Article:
Bopiliao Ancient Street

Bopiliao is one of the most visited ancient communities in Taiwan and has been renovated recently to continue to attract tourists and locals alike.

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I didn’t quite know what to expect when visiting Bopiliao. I had always wanted to visit around these tight little streets, but as my time in Taipei drew to a close, I realised that I need to prioritise other attractions. Yet after checking out of my hostel, I was able to leave my backpack there and come and spend a small amount of time in Bopiliao before heading back to the airport for a flight to Hong Kong.

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The district in which Bopiliao sits, Wanhua, is one of the poorest areas of Taipei, and many of the nearby buildings were in a state of distress, and I also saw a lot of beggars and homeless people, the likes of which you very rarely see in the Far East. Not all of the area around here has been renovated, and the preservation of the old buildings was led by some of the residents. This kind of dynamic that played out at Bopiliao really reminded me of the situation today facing residents of The Rocks in Sydney.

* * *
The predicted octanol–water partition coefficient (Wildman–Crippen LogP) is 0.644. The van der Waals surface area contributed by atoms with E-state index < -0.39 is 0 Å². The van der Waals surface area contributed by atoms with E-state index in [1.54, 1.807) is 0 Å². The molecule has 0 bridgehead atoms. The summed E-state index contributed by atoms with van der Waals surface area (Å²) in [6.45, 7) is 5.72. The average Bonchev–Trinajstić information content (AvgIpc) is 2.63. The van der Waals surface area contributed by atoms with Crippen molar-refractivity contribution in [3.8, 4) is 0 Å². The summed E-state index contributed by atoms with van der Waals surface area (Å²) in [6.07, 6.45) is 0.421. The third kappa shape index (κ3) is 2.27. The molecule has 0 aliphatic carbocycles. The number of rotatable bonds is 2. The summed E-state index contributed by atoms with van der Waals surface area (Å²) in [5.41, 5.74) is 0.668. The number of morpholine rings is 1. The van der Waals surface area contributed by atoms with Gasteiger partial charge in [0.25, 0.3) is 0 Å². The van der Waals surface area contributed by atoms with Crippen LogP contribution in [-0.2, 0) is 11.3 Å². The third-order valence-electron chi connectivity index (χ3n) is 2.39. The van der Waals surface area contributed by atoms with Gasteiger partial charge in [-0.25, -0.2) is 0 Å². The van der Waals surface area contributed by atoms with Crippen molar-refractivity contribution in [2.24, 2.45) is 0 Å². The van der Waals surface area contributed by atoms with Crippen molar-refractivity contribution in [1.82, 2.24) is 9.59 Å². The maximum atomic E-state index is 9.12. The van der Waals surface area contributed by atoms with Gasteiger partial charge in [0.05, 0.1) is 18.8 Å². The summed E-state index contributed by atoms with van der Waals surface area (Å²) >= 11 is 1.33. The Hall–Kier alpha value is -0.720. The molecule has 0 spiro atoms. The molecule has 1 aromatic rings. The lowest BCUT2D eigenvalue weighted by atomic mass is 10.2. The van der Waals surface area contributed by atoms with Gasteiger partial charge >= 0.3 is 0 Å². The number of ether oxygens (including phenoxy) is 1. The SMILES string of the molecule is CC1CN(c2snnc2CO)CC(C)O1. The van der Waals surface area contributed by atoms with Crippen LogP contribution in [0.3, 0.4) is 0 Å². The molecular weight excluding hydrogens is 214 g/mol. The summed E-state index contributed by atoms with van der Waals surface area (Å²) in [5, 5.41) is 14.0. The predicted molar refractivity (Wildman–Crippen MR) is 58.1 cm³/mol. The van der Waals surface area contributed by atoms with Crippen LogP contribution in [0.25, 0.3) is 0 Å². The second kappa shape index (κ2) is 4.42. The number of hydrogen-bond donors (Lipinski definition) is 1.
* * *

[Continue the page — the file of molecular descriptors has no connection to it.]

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There are little exhibitions and fetes held in Bopiliao occasionally, with Chinese lanterns adorning the streets during these times. I also was impressed with the street art here. Maybe not quite as impressive as the art I saw over in Penang, but still an interesting addition to the view as I walked along. The narrow streets of Bopiliao have great history dating back to the Chinese Qing Dynasty (Taiwan was then part of Fujian Province), and towards the end of 19th century the Japanese had invaded Taiwan, and actually decaying remnants of Japanese colonial architecture can still be seen in the Bopiliao vicinity to this day – though the residents are not fond of it, apparently!

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I wish I could have spent a little longer in Bopiliao Ancient Street to take a little look in the quaint shops and eateries around here. Maybe when I come back to Taipei I would make a trip here nearer to the top of my list, as it is one of the most important sites for its history, community and conservation!

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